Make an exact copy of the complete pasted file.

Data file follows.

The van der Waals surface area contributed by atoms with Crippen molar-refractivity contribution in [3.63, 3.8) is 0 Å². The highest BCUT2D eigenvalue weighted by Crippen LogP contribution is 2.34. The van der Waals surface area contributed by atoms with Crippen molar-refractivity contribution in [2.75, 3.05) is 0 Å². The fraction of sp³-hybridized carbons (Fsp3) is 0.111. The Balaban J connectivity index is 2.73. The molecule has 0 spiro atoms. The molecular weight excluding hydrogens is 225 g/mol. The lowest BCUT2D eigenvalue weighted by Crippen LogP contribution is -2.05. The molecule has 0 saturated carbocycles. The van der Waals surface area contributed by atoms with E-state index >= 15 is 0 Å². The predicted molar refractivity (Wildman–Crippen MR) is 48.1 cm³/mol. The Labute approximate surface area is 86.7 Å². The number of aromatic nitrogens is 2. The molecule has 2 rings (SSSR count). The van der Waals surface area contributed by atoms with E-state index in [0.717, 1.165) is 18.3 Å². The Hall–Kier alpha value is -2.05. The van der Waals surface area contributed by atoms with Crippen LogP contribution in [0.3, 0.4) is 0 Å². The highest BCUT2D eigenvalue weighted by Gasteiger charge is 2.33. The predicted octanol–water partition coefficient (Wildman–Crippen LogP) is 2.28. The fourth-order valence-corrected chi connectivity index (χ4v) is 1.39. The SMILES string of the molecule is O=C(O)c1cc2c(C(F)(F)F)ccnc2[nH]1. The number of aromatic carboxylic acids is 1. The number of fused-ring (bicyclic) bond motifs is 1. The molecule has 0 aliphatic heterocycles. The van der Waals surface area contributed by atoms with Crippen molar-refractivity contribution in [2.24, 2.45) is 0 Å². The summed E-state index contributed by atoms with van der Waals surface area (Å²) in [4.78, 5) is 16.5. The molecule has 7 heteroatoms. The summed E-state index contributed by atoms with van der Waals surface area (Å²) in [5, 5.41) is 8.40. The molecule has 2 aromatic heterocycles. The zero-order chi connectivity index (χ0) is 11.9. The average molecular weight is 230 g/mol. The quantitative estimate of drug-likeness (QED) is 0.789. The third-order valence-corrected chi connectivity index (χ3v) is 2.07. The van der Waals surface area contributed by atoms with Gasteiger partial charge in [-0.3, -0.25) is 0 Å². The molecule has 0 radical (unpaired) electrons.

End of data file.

The van der Waals surface area contributed by atoms with Crippen molar-refractivity contribution in [3.63, 3.8) is 0 Å². The highest BCUT2D eigenvalue weighted by Crippen LogP contribution is 2.34. The van der Waals surface area contributed by atoms with Crippen molar-refractivity contribution in [2.75, 3.05) is 0 Å². The fraction of sp³-hybridized carbons (Fsp3) is 0.111. The Balaban J connectivity index is 2.73. The molecule has 0 spiro atoms. The molecular weight excluding hydrogens is 225 g/mol. The lowest BCUT2D eigenvalue weighted by Crippen LogP contribution is -2.05. The molecule has 0 saturated carbocycles. The van der Waals surface area contributed by atoms with E-state index >= 15 is 0 Å². The predicted molar refractivity (Wildman–Crippen MR) is 48.1 cm³/mol. The Labute approximate surface area is 86.7 Å². The number of aromatic nitrogens is 2. The molecule has 2 rings (SSSR count). The van der Waals surface area contributed by atoms with E-state index in [0.717, 1.165) is 18.3 Å². The Hall–Kier alpha value is -2.05. The van der Waals surface area contributed by atoms with Crippen LogP contribution in [0.3, 0.4) is 0 Å². The highest BCUT2D eigenvalue weighted by Gasteiger charge is 2.33. The predicted octanol–water partition coefficient (Wildman–Crippen LogP) is 2.28. The fourth-order valence-corrected chi connectivity index (χ4v) is 1.39. The SMILES string of the molecule is O=C(O)c1cc2c(C(F)(F)F)ccnc2[nH]1. The number of aromatic carboxylic acids is 1. The number of fused-ring (bicyclic) bond motifs is 1. The molecule has 0 aliphatic heterocycles. The van der Waals surface area contributed by atoms with Crippen molar-refractivity contribution in [2.24, 2.45) is 0 Å². The summed E-state index contributed by atoms with van der Waals surface area (Å²) in [4.78, 5) is 16.5. The molecule has 7 heteroatoms. The summed E-state index contributed by atoms with van der Waals surface area (Å²) in [5, 5.41) is 8.40. The molecule has 2 aromatic heterocycles. The zero-order chi connectivity index (χ0) is 11.9. The average molecular weight is 230 g/mol. The quantitative estimate of drug-likeness (QED) is 0.789. The third-order valence-corrected chi connectivity index (χ3v) is 2.07. The van der Waals surface area contributed by atoms with Gasteiger partial charge in [-0.3, -0.25) is 0 Å². The molecule has 0 radical (unpaired) electrons.